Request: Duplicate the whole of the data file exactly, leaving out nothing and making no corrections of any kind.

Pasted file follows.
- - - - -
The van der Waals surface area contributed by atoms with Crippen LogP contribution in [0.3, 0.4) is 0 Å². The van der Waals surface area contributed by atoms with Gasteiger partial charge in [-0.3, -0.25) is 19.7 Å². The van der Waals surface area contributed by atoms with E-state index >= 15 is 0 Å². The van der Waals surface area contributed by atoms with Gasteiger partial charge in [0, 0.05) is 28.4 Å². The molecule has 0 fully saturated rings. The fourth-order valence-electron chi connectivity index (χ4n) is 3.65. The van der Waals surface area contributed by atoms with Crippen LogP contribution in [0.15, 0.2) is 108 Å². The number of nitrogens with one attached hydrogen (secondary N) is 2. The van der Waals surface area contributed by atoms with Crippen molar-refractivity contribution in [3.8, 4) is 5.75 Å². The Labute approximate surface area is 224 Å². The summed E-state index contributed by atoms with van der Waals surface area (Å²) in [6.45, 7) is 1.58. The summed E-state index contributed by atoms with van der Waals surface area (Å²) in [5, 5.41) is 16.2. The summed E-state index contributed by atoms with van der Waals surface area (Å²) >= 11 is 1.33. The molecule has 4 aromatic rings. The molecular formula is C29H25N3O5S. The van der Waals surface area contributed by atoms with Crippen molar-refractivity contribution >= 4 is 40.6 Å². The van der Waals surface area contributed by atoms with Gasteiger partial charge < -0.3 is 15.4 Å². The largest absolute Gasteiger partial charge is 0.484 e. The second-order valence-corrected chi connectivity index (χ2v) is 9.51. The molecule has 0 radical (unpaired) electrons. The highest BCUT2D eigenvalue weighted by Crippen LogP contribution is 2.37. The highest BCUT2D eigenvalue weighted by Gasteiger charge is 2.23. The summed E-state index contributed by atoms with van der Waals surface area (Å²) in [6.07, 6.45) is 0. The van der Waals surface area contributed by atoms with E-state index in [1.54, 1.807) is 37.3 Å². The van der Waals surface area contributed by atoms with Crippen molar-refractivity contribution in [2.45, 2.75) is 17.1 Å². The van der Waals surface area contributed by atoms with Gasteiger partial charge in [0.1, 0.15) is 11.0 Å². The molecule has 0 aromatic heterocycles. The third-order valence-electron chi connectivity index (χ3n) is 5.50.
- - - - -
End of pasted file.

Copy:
The van der Waals surface area contributed by atoms with Crippen LogP contribution in [0.3, 0.4) is 0 Å². The van der Waals surface area contributed by atoms with Gasteiger partial charge in [-0.3, -0.25) is 19.7 Å². The van der Waals surface area contributed by atoms with E-state index >= 15 is 0 Å². The van der Waals surface area contributed by atoms with Gasteiger partial charge in [0, 0.05) is 28.4 Å². The molecule has 0 fully saturated rings. The fourth-order valence-electron chi connectivity index (χ4n) is 3.65. The van der Waals surface area contributed by atoms with Crippen LogP contribution in [0.15, 0.2) is 108 Å². The number of nitrogens with one attached hydrogen (secondary N) is 2. The van der Waals surface area contributed by atoms with Crippen molar-refractivity contribution in [3.8, 4) is 5.75 Å². The Labute approximate surface area is 224 Å². The summed E-state index contributed by atoms with van der Waals surface area (Å²) in [6.45, 7) is 1.58. The summed E-state index contributed by atoms with van der Waals surface area (Å²) in [5, 5.41) is 16.2. The summed E-state index contributed by atoms with van der Waals surface area (Å²) >= 11 is 1.33. The molecule has 4 aromatic rings. The molecular formula is C29H25N3O5S. The van der Waals surface area contributed by atoms with Crippen molar-refractivity contribution >= 4 is 40.6 Å². The van der Waals surface area contributed by atoms with Gasteiger partial charge < -0.3 is 15.4 Å². The largest absolute Gasteiger partial charge is 0.484 e. The second-order valence-corrected chi connectivity index (χ2v) is 9.51. The molecule has 0 radical (unpaired) electrons. The highest BCUT2D eigenvalue weighted by Crippen LogP contribution is 2.37. The highest BCUT2D eigenvalue weighted by Gasteiger charge is 2.23. The summed E-state index contributed by atoms with van der Waals surface area (Å²) in [6.07, 6.45) is 0. The van der Waals surface area contributed by atoms with E-state index in [1.54, 1.807) is 37.3 Å². The van der Waals surface area contributed by atoms with Crippen molar-refractivity contribution in [2.45, 2.75) is 17.1 Å². The van der Waals surface area contributed by atoms with Gasteiger partial charge in [0.1, 0.15) is 11.0 Å². The molecule has 0 aromatic heterocycles. The third-order valence-electron chi connectivity index (χ3n) is 5.50.